When revisiting Larceny, I again enjoyed it. It is sweet, given both the corn and wheat. Occasionally I taste cherry, a hint of oak, and a subtle cinnamon. At other times, I don’t get the cherry, and the oak comes across more as a tobacco. This goes more to my unsophisticated palate than to what’s in the bottle.

Proof: 92 (46% ABV)

Price: $24 for 750ml (on-sale, NC ABC)

Buy again: Yes

Fireball Cinnamon Whisky

I like candy as much as most overgrown kids, but this may be taking it a bit too far. Think Atomic Fireballs in an unholy alliance with whiskey. The taste is very reminiscent of Goldschlager, which I had taken a sip of many years ago.

No.

I bought it out of curiosity, and now my curiosity has been satisfied. I believe I will find myself less curious in the future!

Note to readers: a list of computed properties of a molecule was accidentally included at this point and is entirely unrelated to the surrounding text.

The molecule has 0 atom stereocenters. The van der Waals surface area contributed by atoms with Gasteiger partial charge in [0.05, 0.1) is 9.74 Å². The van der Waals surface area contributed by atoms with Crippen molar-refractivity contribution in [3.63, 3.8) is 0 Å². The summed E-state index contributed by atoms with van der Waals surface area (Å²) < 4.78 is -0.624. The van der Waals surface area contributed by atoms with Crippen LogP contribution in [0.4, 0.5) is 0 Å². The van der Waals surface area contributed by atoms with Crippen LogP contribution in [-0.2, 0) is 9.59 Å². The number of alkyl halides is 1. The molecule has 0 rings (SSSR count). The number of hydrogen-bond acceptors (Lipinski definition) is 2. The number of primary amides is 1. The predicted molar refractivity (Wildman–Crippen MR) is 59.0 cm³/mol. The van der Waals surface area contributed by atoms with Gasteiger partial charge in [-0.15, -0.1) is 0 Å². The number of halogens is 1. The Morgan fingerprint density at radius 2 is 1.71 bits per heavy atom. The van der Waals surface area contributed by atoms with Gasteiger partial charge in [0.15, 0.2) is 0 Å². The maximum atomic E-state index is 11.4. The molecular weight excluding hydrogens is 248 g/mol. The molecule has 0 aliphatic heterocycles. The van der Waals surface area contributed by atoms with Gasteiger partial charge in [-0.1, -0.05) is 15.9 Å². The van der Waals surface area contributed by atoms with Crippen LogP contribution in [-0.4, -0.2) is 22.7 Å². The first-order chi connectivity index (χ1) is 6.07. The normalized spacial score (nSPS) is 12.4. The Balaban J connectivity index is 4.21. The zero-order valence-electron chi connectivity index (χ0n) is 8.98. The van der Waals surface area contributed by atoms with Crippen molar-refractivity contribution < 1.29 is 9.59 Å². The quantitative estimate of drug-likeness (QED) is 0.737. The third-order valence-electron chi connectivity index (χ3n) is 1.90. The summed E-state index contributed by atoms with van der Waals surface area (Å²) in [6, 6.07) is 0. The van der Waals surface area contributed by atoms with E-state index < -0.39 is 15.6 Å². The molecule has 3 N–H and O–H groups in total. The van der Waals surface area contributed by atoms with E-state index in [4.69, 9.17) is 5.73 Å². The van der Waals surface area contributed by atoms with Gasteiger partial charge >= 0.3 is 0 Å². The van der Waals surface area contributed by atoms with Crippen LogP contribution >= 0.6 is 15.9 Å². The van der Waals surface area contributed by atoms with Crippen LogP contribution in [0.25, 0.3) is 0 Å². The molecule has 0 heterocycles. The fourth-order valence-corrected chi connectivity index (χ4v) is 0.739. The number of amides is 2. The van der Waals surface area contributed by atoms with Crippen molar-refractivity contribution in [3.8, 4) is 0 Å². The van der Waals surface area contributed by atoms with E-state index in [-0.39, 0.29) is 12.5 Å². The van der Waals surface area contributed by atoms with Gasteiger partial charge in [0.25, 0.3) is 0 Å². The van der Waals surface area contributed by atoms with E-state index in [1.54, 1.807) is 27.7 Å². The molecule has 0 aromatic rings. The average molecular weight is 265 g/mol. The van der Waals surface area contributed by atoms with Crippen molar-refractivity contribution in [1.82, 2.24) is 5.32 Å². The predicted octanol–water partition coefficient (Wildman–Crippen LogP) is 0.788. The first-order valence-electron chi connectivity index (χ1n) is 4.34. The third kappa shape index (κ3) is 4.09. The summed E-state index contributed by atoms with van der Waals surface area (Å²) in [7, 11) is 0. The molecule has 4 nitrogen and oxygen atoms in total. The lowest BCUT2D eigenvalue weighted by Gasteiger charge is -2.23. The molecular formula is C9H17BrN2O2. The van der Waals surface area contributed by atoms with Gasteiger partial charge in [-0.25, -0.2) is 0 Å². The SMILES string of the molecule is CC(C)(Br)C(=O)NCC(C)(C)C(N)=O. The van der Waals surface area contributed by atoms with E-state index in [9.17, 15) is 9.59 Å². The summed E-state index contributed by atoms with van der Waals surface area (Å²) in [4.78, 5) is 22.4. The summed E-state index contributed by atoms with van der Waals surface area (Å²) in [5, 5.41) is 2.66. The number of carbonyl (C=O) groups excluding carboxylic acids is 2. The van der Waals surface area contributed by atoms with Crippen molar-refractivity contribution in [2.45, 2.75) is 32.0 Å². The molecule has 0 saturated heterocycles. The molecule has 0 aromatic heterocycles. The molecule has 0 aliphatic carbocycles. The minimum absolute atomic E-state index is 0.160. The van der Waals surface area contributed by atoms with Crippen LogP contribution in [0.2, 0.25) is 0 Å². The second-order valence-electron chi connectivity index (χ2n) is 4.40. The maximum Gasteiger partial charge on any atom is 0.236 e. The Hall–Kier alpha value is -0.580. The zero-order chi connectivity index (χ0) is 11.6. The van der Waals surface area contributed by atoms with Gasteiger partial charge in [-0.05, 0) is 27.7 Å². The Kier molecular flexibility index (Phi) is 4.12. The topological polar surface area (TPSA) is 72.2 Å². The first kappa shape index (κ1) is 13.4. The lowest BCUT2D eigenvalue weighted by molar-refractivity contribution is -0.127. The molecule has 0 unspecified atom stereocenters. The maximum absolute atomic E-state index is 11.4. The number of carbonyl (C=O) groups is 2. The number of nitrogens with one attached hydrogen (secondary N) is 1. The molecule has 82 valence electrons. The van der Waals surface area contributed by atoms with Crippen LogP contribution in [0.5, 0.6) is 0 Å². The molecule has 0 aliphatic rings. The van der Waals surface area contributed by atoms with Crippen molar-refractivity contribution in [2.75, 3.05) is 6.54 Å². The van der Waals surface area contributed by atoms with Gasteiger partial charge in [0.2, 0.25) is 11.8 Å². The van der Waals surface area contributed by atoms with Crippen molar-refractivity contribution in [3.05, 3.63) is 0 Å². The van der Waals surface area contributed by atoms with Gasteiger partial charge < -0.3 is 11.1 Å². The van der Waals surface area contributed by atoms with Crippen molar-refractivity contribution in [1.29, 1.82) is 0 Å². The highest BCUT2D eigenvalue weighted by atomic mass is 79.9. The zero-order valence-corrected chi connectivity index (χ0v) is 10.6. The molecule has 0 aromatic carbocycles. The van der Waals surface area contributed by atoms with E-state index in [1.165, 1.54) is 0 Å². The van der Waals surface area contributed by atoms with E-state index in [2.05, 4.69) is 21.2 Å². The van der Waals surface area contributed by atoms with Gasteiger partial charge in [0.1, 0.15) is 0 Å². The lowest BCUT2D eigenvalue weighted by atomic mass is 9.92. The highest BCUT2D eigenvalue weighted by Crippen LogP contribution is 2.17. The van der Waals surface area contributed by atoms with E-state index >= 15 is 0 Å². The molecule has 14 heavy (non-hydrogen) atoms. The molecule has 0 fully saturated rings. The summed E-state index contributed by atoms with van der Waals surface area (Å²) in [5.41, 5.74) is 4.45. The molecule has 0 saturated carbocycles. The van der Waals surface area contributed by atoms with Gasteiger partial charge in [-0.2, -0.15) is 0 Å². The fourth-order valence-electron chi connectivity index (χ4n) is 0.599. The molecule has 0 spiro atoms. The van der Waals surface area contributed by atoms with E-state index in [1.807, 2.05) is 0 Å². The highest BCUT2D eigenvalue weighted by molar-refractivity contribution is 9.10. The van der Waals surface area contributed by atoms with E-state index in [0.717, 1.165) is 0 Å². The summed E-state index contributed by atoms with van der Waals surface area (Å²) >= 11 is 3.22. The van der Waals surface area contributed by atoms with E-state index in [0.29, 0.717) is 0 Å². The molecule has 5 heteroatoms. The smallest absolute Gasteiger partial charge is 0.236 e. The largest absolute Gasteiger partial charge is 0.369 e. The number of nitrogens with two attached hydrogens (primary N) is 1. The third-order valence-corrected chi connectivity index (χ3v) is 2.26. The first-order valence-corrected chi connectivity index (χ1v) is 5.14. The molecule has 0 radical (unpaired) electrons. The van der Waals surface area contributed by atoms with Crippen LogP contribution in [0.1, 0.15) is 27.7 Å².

Proof: 66 (33% ABV)

Price: $1 for 50ml

Buy again: No

St. Elder Elderflower Liqueur

It turns out the delicate white flowers of the Elderberry plant produce a fine little liqueur when steeped in a base spirit, and with the addition of sugar. The taste is fruity and has been described as “peach, meets lychee, meets pineapple”.

St. Germaine is the top shelf Elderflower liqueur, with a decorative bottle to match, and at $35 for 750ml, I left it on the top shelf. I did, however, find St. Elder on sale, at a lower altitude. The reviews indicated that the two products were virtually the same.

It is sweet, and I have sipped it over ice.  I’ve only tried it one cocktail so far, and wasn’t a fan of the apple juice heavy drink, so the verdict is out on using it as mixer.

Proof: 40 (20% ABV)

Paid: $17 (on sale) for 750ml
(for those doing the math, that is half the price of St. Germaine)

Buy again: Probably (if I can find some cocktails that work well with it)

Fabrizia Limoncello